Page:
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Veterans of the 11th and 14th Armored Cavalry regiments pose at the former front gate of Camp Lee along the one-time border between East and West Germany. Members of the unit, who once helped guard the border, dedicated a marker at the camp last week explaining its role in the border patrol mission.

Veterans of the 11th and 14th Armored Cavalry regiments pose at the former front gate of Camp Lee along the one-time border between East and West Germany. Members of the unit, who once helped guard the border, dedicated a marker at the camp last week explaining its role in the border patrol mission. (Courtesy photo)

Eleven Army veterans who once helped guard the border between East and West Germany dedicated a historical marker at one of their former camps during a recent reunion.

Members of the 11th Armored Cavalry Regiment and 14th Armored Cavalry Regiment served on the front lines of the Cold War by patrolling a strip of the border from northeast of Bad Hersfeld to northeast of Bad Kissingen until the fall of the Berlin Wall in 1989.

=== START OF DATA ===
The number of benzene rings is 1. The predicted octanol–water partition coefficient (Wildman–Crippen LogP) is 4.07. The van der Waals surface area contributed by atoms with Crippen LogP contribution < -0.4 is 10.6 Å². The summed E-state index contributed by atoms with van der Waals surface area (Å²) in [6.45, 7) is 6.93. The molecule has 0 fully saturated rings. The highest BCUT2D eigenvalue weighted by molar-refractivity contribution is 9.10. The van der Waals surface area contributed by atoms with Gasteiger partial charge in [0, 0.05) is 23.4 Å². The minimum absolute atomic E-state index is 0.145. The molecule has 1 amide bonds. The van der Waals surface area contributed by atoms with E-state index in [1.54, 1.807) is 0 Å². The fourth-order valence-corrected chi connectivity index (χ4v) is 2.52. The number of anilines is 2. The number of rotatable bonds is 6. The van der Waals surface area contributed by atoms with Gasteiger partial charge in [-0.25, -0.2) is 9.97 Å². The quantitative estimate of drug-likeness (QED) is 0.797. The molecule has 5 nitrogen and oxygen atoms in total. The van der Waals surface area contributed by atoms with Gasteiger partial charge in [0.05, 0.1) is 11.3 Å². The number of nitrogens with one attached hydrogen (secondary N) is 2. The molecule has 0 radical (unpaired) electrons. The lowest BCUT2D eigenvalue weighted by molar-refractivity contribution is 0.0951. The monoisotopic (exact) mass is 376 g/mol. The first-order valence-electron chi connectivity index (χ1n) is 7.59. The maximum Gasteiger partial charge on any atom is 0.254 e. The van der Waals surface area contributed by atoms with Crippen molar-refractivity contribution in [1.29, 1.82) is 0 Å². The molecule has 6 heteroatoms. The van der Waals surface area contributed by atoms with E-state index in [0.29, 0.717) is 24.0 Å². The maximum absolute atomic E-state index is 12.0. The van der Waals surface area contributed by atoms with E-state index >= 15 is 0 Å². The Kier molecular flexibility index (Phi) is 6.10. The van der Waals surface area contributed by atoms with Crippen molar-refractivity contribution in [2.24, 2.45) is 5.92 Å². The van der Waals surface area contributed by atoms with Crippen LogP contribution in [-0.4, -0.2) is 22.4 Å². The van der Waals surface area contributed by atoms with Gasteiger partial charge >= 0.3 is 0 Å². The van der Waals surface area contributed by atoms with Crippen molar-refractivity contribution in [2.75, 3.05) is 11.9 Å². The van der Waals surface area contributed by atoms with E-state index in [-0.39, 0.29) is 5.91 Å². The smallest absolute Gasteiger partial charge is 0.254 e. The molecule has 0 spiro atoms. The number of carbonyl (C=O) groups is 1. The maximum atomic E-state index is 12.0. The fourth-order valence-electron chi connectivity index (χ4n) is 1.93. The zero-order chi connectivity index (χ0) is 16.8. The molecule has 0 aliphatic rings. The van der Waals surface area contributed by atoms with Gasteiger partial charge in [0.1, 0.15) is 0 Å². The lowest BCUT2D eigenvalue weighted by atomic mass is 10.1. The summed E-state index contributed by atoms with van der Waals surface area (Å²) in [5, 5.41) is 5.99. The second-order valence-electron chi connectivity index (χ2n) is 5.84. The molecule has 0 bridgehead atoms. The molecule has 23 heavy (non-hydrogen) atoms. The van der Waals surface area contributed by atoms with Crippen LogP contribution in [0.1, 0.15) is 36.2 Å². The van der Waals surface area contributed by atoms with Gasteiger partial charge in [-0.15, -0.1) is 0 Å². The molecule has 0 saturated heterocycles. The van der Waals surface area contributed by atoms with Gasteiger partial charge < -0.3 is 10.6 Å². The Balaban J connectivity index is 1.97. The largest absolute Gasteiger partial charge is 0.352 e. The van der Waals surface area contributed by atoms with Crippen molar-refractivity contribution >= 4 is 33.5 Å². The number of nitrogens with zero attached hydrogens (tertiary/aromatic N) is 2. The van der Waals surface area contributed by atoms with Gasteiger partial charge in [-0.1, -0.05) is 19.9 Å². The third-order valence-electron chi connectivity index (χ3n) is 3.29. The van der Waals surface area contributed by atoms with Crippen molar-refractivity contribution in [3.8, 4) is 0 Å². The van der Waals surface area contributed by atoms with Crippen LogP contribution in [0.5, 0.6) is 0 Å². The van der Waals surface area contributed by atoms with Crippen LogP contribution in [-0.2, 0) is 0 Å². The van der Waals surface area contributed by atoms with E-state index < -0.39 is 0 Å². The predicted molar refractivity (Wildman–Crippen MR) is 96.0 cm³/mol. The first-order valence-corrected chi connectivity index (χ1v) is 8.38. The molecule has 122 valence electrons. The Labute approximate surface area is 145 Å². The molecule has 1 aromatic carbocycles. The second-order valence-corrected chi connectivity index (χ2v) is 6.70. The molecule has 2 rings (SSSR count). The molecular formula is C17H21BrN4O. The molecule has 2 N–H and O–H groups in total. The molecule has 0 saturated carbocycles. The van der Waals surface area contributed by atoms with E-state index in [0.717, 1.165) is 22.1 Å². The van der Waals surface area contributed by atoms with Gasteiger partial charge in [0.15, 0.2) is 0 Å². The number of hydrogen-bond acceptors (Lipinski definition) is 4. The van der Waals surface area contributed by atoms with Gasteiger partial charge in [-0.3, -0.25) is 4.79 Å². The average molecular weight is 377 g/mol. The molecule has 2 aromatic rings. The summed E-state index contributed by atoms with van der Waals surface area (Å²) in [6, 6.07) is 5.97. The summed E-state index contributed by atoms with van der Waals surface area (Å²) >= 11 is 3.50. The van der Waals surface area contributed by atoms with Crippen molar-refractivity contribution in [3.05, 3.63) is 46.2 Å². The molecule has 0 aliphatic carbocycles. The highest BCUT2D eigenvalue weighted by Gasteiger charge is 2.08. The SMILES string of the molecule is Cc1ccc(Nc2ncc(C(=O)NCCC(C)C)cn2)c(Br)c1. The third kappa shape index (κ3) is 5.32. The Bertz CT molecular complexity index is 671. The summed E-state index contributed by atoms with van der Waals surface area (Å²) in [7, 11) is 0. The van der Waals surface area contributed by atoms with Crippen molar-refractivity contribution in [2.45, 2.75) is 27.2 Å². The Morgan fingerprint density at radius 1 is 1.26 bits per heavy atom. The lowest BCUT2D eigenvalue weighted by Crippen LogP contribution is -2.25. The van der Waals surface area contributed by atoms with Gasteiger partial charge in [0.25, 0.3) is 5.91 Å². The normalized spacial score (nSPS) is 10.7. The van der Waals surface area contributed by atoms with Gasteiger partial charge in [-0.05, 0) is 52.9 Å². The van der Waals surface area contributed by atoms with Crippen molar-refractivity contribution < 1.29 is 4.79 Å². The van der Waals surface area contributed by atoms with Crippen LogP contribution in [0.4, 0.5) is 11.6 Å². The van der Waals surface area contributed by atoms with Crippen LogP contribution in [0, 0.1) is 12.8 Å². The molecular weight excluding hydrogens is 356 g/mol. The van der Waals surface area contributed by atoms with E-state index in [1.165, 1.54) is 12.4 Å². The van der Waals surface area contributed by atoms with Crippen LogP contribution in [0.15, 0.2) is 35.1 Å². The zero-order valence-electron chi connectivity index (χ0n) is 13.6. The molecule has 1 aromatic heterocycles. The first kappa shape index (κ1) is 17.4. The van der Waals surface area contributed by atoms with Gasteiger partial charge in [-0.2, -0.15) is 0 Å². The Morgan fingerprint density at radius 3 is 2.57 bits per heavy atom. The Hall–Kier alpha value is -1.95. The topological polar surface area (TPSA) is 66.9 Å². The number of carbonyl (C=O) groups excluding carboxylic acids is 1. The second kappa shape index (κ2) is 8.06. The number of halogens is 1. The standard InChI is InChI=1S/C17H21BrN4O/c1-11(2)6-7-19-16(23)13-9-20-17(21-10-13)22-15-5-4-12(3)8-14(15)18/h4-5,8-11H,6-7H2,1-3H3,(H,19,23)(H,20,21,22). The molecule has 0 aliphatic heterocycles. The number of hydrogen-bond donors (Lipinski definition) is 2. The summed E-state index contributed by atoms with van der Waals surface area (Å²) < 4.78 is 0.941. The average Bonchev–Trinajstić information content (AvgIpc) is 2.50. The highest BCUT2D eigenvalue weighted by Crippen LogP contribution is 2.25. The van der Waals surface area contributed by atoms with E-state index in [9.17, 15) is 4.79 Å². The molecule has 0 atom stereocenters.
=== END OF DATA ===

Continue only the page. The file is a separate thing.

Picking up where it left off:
Last week, they were guests of the German Federal Border Guards, the former West German army and the city of Bad Kissingen for the 2005 Border Legion Reunion, according to reunion organizers.

Among the events was the dedication of a marker at the veterans’ former border living area at Camp Lee — previously known as Camp Wollbach — explaining the camp’s role in the border mission.

Organizers said the veterans and about a dozen family members toured the site of the major border crossing north of Bad Kissingen, where many of them had spent months, facing their counterparts in East Germany, an area they never entered.

The tour continued across the former border to Meiningen for stops at barracks once used by Soviet and East German forces, and at a preserved East German border tower.


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